This post contains affiliate links. I may receive compensation for transactions conducted through these links at no extra cost to you.
Upon learning about self-directed IRAs (SDIRAs) while attending a Slow Money NorCal meeting in San Francisco, I realized these accounts offered a mechanism to pursue socially responsible investing (SRI) with my retirement funds in a way that was far more meaningful than simply putting money into SRI and Environmental, Social, & Governance (ESG) mutual funds. Once I settled in Florida I identified a custodian company and moved 75% of my retirement $$$$ into a checkbook LLC SDIRA. In this post I will share the details about how I opened and manage my SDIRA account. (If you are unsure what a SDIRA is check out my previous post.)
Selecting a SDIRA Custodian Company
Readers of this blog have already gathered that I prefer to invest my money in a regenerative vs. extractive economy and much closer to Main Street than Wall Street. That line of thinking even influenced my decision about with which custodian company to open my SDIRA. I researched some of the larger more well-known SDIRA companies and found numerous negative online reviews for them citing bad customer service, incidences of lost documents, and long wait times to get transactions reviewed and processed. In the midst of all of this I also discovered Advanta IRA, a custodian company based in my area.
The online reviews I found for Advanta IRA were quite positive and they have an A+ rating with the Better Business Bureau. I was also impressed with the educational materieals on their website as well as the webinars available on their YouTube channel. I attended a few of their on-site SDIRA workshops and spoke with a few of their staff members as well. I found it helpful and reassuring to be able to sit down with them in person and ask my questions. And of course I liked that by choosing them I’d be keeping my money local – so I went ahead and opened my account with Advanta IRA.
Nuts & Bolts of Opening My Checkbook LLC SDIRA
This is as good a point as any to remind my readers of my disclaimer – I am not a certified financial planner and I’m definitely NOT your certified financial planner. All information presented here is for educational purposes only. Do your own due diligence prior to opening any self directed retirement account. And before deciding if one of these accounts is right for you, consider consulting a tax advisor first.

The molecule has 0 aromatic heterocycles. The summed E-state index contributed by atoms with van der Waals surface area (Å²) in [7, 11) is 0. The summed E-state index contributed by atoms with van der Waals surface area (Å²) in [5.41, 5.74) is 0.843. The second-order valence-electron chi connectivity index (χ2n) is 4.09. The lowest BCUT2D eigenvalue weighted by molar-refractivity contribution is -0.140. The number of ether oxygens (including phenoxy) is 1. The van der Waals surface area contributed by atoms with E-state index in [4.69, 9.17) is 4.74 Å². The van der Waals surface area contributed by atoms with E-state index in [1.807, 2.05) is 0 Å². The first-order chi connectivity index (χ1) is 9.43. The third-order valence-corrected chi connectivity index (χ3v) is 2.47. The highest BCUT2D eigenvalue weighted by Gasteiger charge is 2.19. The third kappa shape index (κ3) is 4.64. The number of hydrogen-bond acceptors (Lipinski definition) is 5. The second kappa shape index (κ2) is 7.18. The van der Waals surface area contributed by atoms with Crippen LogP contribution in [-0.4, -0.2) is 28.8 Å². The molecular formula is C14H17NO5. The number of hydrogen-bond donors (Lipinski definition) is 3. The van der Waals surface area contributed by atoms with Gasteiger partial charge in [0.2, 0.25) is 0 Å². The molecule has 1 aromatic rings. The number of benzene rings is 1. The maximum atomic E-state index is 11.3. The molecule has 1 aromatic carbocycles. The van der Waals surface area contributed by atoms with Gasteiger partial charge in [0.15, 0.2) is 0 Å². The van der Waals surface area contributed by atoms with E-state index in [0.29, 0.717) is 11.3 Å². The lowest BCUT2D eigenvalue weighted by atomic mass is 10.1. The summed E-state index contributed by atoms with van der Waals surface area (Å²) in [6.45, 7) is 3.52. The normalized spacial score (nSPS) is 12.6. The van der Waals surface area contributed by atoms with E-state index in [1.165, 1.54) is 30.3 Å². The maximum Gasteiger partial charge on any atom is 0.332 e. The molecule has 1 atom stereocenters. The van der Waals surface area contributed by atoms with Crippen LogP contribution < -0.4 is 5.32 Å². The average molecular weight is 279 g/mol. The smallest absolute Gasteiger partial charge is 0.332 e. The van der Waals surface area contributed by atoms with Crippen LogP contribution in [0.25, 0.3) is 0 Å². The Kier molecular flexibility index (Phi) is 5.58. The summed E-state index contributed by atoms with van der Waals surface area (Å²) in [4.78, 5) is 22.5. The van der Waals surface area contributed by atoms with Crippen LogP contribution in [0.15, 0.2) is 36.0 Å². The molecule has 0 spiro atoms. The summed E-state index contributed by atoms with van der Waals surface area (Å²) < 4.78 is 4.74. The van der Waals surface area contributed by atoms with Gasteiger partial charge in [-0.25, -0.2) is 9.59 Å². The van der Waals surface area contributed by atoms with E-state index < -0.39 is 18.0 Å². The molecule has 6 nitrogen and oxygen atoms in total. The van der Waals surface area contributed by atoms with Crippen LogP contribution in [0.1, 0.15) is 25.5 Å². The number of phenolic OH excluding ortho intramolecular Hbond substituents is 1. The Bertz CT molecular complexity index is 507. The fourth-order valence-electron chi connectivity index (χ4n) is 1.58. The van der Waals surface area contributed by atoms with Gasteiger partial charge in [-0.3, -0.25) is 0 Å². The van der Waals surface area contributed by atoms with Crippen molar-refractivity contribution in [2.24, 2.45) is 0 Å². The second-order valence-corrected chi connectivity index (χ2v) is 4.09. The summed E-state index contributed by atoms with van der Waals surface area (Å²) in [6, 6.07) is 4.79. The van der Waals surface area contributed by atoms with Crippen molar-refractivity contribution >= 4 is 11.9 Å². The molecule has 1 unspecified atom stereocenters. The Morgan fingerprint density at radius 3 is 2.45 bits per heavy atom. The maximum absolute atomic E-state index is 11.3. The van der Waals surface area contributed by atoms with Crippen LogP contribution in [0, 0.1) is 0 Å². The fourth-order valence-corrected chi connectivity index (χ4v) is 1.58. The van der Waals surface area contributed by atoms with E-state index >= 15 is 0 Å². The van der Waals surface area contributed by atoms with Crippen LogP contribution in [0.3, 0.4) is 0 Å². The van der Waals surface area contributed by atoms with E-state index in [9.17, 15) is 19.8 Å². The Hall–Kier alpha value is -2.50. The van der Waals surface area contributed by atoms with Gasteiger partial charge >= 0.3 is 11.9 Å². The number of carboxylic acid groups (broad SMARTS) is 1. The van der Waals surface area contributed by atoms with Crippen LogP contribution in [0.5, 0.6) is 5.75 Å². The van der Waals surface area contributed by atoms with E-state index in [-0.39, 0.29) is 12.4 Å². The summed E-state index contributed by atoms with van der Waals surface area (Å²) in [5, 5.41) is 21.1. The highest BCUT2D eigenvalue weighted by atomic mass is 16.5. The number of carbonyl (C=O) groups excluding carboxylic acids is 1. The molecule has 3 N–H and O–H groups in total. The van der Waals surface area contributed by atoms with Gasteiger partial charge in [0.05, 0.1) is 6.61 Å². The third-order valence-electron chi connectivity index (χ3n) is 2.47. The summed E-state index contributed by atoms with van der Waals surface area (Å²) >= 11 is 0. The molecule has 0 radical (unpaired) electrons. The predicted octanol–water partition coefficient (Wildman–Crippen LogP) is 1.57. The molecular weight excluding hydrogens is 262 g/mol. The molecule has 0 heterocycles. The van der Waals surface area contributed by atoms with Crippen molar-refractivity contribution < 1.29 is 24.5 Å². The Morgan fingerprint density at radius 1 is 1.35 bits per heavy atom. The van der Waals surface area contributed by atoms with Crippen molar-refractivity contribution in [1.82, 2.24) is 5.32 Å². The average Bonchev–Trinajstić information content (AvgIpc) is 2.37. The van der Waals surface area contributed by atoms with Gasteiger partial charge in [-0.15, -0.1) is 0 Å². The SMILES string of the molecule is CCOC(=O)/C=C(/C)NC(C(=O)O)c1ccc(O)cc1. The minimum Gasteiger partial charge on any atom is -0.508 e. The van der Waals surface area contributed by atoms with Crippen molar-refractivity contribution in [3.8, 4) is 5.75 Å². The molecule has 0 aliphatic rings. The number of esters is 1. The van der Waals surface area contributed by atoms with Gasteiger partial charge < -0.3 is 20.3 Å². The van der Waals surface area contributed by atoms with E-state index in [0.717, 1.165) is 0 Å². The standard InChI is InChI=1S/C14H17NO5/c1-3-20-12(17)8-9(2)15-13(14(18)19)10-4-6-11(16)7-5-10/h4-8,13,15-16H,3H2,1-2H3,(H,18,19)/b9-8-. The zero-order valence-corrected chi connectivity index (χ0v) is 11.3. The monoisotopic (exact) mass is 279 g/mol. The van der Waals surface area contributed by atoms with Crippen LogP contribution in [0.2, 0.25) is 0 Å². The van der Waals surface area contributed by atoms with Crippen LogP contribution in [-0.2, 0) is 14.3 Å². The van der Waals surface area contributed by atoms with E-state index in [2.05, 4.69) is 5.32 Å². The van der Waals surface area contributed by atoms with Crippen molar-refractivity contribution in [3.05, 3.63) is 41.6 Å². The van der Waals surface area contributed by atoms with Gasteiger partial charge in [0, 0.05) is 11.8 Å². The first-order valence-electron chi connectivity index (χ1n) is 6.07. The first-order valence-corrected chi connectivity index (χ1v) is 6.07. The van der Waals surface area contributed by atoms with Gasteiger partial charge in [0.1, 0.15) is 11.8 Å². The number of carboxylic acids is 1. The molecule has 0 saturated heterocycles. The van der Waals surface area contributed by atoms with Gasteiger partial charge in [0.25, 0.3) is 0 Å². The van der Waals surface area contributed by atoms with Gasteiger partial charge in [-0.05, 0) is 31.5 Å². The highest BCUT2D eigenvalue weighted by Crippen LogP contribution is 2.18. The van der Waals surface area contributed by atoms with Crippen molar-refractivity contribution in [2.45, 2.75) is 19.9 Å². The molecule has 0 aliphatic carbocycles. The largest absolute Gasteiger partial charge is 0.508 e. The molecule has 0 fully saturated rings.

Being that I am not trained in finance or business my primary investing strategy to mitigate the risk of losing a large amount of money is to make many small investments. For that reason I decided to go through the extra hurdles and up front expense of establishing a checkbook LLC SDIRA to avoid paying the custodian company’s customary transaction fee each time I buy and sell an asset.
Because I stopped working a traditional job and contributing to my employer based retirement accounts back in 2013 I was able to roll over funds from those employer-based accounts held with TIAA to fund my new SDIRA. (From what I understand it is not possible however, to rollover funds from a company sponsored retirement account that you hold through a current employer.) Even though Advanta makes it easy to complete the necessary documents online to open a SDIRA, I opted to go into the Advanta office in person to open my account. Advanta staff assisted me in filling out the forms and communicating with TIAA by phone to make sure the process was handled properly and efficiently. I paid Advanta a one-time fee of $50 to open the account.
After I opened my SDIRA I then formed a single-member LLC with my IRA as the sole member and appointed myself as the manager of the LLC. I also paid Advanta a one time $95 asset purchase fee for the purchase of the checkbook LLC as an asset held in my SDIRA.
I believe it is possible to complete the paperwork necessary to legally register an LLC on one’s own, but I chose to hire someone to assist me with this process having never done anything like it before. Advanta provided me with a list of attorneys in the area with experience establishing and registering LLCs for checkbook SDIRAs. After Advanta had processed my paperwork and while I was waiting for the funds to be rolled over from TIAA into my Advanta IRA account I went ahead and started working with an attorney from the list to complete and file the LLC paperwork on my behalf.